Boris Johnson is facing a revolt from scores of his own backbenchers as they line up to condemn the Prime Minister and his chief adviser Dominic Cummings.
A storm of protest continues to rage not only over revelations that Mr Cummings broke the Government’s own lockdown guidelines, but also over Mr Johnson’s defence of him on Sunday.
At least 15 Conservative backbenchers have called for Mr Cummings to go, while several others have spoken out against his actions.
Newly elected MPs including Elliot Colburn, Paul Holmes and Jonathan Gullis have said they have “conveyed the strength of local feeling to relevant colleagues” after being contacted by constituents.
Conservative former minister Paul Maynard said he shared people’s “dismay” at the PM’s response, and was one of many MPs who insisted Mr Cummings should quit or be sacked.
“It is a classic case of ‘do as I say, not as I do’ – and it is not as if he was unfamiliar with guidance he himself helped draw up,” he said.
“It seems to me to be utterly indefensible and his position wholly untenable.”
Veteran Conservative Sir Roger Gale told the PA news agency: “I’m very disappointed, I think it was an opportunity to put this to bed and I fear that now the story is simply going to run and run.”
Senior Tory MP Simon Hoare, who had already called for Mr Cummings to go, later criticised Mr Johnson’s press conference, telling the Daily Mail: “The PM’s performance posed more questions than it answered.
“Any residual hope that this might die away in the next 24 hours is lost.”
Somerton and Frome MP David Warburton said Mr Cummings was “damaging the Government and the country that he’s supposed to be serving”.
Speaking on BBC Breakfast on Monday morning, he said his own father had died alone as a result of the coronavirus lockdown.
“People have made sacrifices, this is a difficult time, this is a time of national crisis,” he said.
“In those sacrifices there really hasn’t been the choice to use instinct. Instinct hasn’t really been part of it. We’ve been tasked with following regulations laid down by the Government.”
Tory grandee Lord Heseltine said it was “very difficult to believe there isn’t a substance” in the allegations about Mr Cummings’ movements.
“I think these unanswered questions are now on the agenda,” he told the BBC, “and I don’t think that this anxiety about the Government’s position will end until we know the whole story.”
Another Tory MP, Jason McCartney, said while it was important for people to show compassion during the crisis, Mr Cummings had to go because the “perceived hypocrisy of the rule makers potentially threatens the success of any future measures” under any second wave of the coronavirus.
“We must have confidence that we are doing the right things for the right reasons and that we are all truly in it together. For that reason I believe Mr Cummings’ position is now untenable,” Mr McCartney said in a Facebook post.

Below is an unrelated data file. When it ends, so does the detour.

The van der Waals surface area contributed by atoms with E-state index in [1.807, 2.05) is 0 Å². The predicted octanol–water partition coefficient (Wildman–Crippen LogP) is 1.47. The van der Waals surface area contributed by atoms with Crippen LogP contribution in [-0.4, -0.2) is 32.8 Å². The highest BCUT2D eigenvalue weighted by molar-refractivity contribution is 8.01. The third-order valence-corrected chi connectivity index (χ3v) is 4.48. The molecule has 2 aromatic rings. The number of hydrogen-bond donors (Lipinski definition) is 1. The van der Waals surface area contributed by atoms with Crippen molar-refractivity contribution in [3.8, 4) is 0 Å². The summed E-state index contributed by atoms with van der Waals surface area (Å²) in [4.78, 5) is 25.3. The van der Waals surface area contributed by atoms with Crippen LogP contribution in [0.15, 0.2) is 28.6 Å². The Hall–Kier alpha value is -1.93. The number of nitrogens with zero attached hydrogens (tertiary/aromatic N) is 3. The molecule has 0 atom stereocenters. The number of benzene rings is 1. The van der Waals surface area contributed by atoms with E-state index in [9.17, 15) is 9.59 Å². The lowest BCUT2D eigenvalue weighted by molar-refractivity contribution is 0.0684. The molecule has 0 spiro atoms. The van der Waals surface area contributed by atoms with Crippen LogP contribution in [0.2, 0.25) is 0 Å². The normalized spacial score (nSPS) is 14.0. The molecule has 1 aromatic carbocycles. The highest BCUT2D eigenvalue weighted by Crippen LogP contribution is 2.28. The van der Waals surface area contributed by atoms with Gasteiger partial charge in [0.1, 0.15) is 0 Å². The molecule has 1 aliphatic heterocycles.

Drawing attention to “the moral hazard of Cummingsgate”, Tory MP George Freeman retweeted an article from The Spectator which said Mr Johnson’s judgment was “now the issue”.
East Worthing & Shoreham MP Tim Loughton said he had “come to the conclusion that the position of Dominic Cummings is untenable as the chief adviser to the Government and he must resign or be removed”.
Former minister Steve Baker said if Mr Cummings does not resign “we’ll just keep burning through Boris’s political capital at a rate we can ill afford in the midst of this crisis”.
Other critics include Peter Aldous, Peter Bone, Damian Collins, Caroline Nokes, Julian Sturdy, Robert Syms, Craig Whittaker, James Gray and Martin Vickers.
Opposition parties have also been fiercely critical.
Labour leader Sir Keir Starmer said Mr Johnson had failed a test of leadership, adding that his decision to take no action against Mr Cummings was “an insult to sacrifices made by the British people”.
Acting Liberal Democrat leader Ed Davey tweeted “Cummings must go”, saying the public would be “confused and angry” that he is still in his position.
Scottish First Minister Nicola Sturgeon accused Mr Johnson of jeopardising public health messaging by backing Mr Cummings.
However, the PM won support from some in his party.
MP Lee Anderson said he was “disgusted” by the treatment of Mr Cummings by the media and some online commentators.
In a post on his Facebook page, the MP for Ashfield in Nottinghamshire wrote: “I have received messages and emails about Dominic Cummings. I have lots of questions to be answered before I pass judgement or comment.
“I will not accept trial by media when a persons whole future is at stake. The reaction of the press outside his home and some online comments have quite frankly disgusted me. I have been on the receiving end from the media in the past and it has an awful impact on members of your family.”